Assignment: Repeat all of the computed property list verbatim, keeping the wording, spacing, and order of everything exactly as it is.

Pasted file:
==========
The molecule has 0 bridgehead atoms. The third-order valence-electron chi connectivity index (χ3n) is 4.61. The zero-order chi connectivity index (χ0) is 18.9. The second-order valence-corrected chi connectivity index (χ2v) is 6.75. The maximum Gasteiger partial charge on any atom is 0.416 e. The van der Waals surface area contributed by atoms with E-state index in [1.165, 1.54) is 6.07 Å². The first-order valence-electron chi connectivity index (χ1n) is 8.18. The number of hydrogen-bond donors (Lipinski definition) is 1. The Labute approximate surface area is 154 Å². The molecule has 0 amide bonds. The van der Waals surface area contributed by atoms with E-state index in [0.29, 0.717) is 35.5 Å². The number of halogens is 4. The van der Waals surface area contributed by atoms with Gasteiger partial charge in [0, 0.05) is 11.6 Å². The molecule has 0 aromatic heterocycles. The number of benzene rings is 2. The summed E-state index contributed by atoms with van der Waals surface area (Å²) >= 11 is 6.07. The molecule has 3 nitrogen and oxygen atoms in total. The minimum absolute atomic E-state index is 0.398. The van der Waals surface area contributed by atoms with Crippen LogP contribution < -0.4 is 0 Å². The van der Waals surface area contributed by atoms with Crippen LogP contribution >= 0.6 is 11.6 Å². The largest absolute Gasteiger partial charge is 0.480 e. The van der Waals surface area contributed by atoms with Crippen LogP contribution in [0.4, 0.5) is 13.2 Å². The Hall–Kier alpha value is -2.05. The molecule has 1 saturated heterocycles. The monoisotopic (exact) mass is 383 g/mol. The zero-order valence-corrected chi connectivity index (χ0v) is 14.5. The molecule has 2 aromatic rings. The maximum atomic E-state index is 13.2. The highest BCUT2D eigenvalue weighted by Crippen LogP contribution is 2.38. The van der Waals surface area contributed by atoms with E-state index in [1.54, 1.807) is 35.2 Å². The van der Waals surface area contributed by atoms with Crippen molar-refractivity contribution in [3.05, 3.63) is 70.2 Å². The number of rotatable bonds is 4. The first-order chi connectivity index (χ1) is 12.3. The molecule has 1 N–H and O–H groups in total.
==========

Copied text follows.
The molecule has 0 bridgehead atoms. The third-order valence-electron chi connectivity index (χ3n) is 4.61. The zero-order chi connectivity index (χ0) is 18.9. The second-order valence-corrected chi connectivity index (χ2v) is 6.75. The maximum Gasteiger partial charge on any atom is 0.416 e. The van der Waals surface area contributed by atoms with E-state index in [1.165, 1.54) is 6.07 Å². The first-order valence-electron chi connectivity index (χ1n) is 8.18. The number of hydrogen-bond donors (Lipinski definition) is 1. The Labute approximate surface area is 154 Å². The molecule has 0 amide bonds. The van der Waals surface area contributed by atoms with E-state index in [0.29, 0.717) is 35.5 Å². The number of halogens is 4. The van der Waals surface area contributed by atoms with Gasteiger partial charge in [0, 0.05) is 11.6 Å². The molecule has 0 aromatic heterocycles. The number of benzene rings is 2. The summed E-state index contributed by atoms with van der Waals surface area (Å²) >= 11 is 6.07. The molecule has 3 nitrogen and oxygen atoms in total. The minimum absolute atomic E-state index is 0.398. The van der Waals surface area contributed by atoms with Crippen LogP contribution < -0.4 is 0 Å². The van der Waals surface area contributed by atoms with Crippen LogP contribution >= 0.6 is 11.6 Å². The largest absolute Gasteiger partial charge is 0.480 e. The van der Waals surface area contributed by atoms with Crippen LogP contribution in [0.4, 0.5) is 13.2 Å². The Hall–Kier alpha value is -2.05. The molecule has 1 saturated heterocycles. The monoisotopic (exact) mass is 383 g/mol. The zero-order valence-corrected chi connectivity index (χ0v) is 14.5. The molecule has 2 aromatic rings. The maximum atomic E-state index is 13.2. The highest BCUT2D eigenvalue weighted by Crippen LogP contribution is 2.38. The van der Waals surface area contributed by atoms with E-state index in [1.54, 1.807) is 35.2 Å². The van der Waals surface area contributed by atoms with Crippen molar-refractivity contribution in [3.05, 3.63) is 70.2 Å². The number of rotatable bonds is 4. The first-order chi connectivity index (χ1) is 12.3. The molecule has 1 N–H and O–H groups in total.